Bahrain struggles to police the protests
Bahraini police were out in force on Tuesday to prevent large numbers of people marking the first anniversary of pro-democracy protests. The tactics employed against demonstrators have been heavily criticised, but commanders have promised reforms will safeguard human rights, reports the BBC's Bill Law.
On Tuesday, the authorities of Bahrain were successful in preventing protesters from getting anywhere near the site of the now-demolished Pearl Roundabout in the capital, Manama.
From that perspective, efforts by the opposition to march to the totemic roundabout and the monument that once stood in the centre of it - symbols of an uprising that has gone on for a year - were a failure.
The city centre was under a massive police presence and remained calm throughout the day.
The government had, it seemed, achieved a significant result without reports of serious injury to police or protesters.
But in Shia villages outside Manama another narrative was unfolding.
In communities like Sanabis and Sitra, riot police were battling young Shia angry that their communities were effectively locked down and they were blocked from trying to get to Pearl Roundabout.
Through that day and into the night police were subjected to stone throwing. They responded with tear gas and stun grenades. There were also reports of birdshot being fired. And the disturbances have continued through the week.
Opposition sources put the number of injured at more than 100. The police say two officers are in critical condition after being set alight by Molotov cocktails.
Policing is at the heart of what happens next in Bahrain.
The country's forces were the subject of a damning report by the Egyptian human rights expert, Cherif Bassiouni. It documented excessive use of force and the systematic torture of detainees.
King Hamad Bin Isa al-Khalifa, who had commissioned the report in response to the international outcry over the crackdown, accepted its findings and promised to reform the police service.
Two foreign policemen were hired to oversee that process - the American John Timoney, a former head of police in Philadelphia and Miami, and John Yates, who resigned last year as an assistant commissioner for London's Metropolitan Police Service.
Mr Yates says that in the few weeks he has been in Bahrain, he has been impressed by what he has seen.
"The government has made excellent progress here," he adds, before noting: "Human rights training for 20,000 police officers is an immense undertaking."
That progress was not much in evidence in the Shia villages I visited.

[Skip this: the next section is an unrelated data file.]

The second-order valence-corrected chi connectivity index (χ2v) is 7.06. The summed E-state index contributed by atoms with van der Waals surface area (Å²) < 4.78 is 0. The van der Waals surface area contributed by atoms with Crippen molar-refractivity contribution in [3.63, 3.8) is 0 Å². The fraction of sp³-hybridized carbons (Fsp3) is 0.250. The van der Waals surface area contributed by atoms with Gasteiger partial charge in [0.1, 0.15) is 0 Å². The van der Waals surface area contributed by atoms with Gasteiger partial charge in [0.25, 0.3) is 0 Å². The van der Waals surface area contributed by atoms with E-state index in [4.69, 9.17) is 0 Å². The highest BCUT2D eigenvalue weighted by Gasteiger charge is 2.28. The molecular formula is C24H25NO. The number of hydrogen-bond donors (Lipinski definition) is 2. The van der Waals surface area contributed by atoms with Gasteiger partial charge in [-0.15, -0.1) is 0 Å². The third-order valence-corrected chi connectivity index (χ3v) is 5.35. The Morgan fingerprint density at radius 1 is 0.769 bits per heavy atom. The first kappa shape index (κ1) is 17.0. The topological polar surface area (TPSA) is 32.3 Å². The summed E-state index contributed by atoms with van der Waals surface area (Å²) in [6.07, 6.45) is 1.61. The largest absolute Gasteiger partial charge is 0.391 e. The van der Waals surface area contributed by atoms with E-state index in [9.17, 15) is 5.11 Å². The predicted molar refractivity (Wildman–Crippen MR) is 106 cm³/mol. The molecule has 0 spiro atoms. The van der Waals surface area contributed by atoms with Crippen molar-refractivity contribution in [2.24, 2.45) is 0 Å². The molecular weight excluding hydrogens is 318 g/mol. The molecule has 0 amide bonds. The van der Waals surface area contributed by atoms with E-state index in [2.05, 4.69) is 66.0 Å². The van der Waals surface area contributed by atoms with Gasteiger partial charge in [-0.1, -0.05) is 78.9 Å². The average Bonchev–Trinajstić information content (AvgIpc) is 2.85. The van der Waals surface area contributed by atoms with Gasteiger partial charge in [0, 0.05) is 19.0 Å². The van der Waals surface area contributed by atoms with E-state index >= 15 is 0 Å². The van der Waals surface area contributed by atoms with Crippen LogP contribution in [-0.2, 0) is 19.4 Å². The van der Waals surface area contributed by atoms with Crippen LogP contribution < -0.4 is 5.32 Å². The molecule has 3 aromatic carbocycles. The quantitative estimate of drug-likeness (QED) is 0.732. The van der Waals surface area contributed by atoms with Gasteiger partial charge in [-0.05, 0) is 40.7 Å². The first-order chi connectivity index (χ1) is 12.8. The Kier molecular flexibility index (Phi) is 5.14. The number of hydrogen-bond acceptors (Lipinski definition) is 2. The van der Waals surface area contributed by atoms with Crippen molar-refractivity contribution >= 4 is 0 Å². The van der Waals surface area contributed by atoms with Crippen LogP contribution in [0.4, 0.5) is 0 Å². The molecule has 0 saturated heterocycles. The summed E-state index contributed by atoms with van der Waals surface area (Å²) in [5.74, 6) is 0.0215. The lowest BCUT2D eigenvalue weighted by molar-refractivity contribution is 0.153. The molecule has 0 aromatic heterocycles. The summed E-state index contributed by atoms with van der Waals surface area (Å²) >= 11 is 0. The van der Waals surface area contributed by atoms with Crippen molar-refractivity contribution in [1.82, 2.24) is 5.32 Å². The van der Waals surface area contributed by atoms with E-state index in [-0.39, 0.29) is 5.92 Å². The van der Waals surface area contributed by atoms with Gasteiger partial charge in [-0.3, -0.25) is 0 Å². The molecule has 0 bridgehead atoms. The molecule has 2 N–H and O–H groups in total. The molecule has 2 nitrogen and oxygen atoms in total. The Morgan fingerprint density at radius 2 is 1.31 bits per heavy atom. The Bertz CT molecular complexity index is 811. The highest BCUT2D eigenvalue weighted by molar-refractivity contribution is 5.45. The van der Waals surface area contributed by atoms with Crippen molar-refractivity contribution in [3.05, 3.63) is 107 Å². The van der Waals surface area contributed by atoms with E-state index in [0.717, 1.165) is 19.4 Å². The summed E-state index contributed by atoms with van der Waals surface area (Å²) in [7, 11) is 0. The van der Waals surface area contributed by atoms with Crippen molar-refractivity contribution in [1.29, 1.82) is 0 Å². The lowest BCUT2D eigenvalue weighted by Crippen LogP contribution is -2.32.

I was taken to homes which had been hit by tear gas; spoke to young villagers who told me they had been arrested, beaten in police vehicles and then dumped back on the streets; and was told of unofficial torture centres where protesters were taken, abused and only afterwards officially arrested.
The anger of Shia toward the police is growing on a daily basis. And that anger is stoking protests which put the police themselves into an increasingly dangerous position.
I spent time with a police special-forces unit that came under sustained attack from protesters armed with Molotov cocktails in the Shia village of Karzakkan, and in our presence they showed commendable restraint.
But on another night we were on the other side of the lines in Sitra, when police fired repeated rounds of tear gas at chanting protesters, most of them young women armed with nothing more than placards and flags.
The tear gas drifted into a flat we were using as a vantage point. Inside was a mother with four young children.
"The tear gas comes every night. We can't get away from it. What can we do?" she asked.
She was carrying an infant in her arms, his eyes streaming with tears.
International human rights organisations have condemned the way that police are using teargas in Shia villages, but the island's recently appointed police chief, Maj-Gen Tariq Hassan, insists his officers are using proportionate force.
"We use an escalation of power, an escalation of force. We have a systematic approach," he says.
'Nothing to hide'
On Thursday night, after I returned from Bahrain, I spoke to one of the leading activists via Skype.
With him was a young man who had, he said, been picked up, taken to an unknown place and tortured with a utility knife. He showed me the cuts, dozens of them, on his torso.
According to Gen Hassan, the police force has "zero tolerance for such incidents".
"We would never cover it up. We have nothing to hide."
He says there is a hotline that people could call and plans to create a police ombudsman are a top priority.
However, a Shia businessman, when told of those initiatives, says: "The police will do nothing with those complaints."
"If I go to a police station what do you think will happen to me? Maybe I will be beaten. Maybe I will be arrested."
'This is a war'
It is that level of suspicion, and the apparent inability of the police to prevent human rights abuses, that is ratcheting up the tension in Bahrain.
Pro-democracy activists continue to insist that their protests are peaceful. It is the police, they say, who are responsible for most of the violence.
For their part the police say they are committed to the rule of law. Gen Hassan says the aim is "to rebuild bridges".
But there is no real sign of that happening.
The security forces are now using armoured personal carriers to try and contain protests.
"This is a war," one activist told me.
And as the two sides escalate their responses, the situation is dangerously close to slipping out of the control of both police and peaceful pro-democracy activists.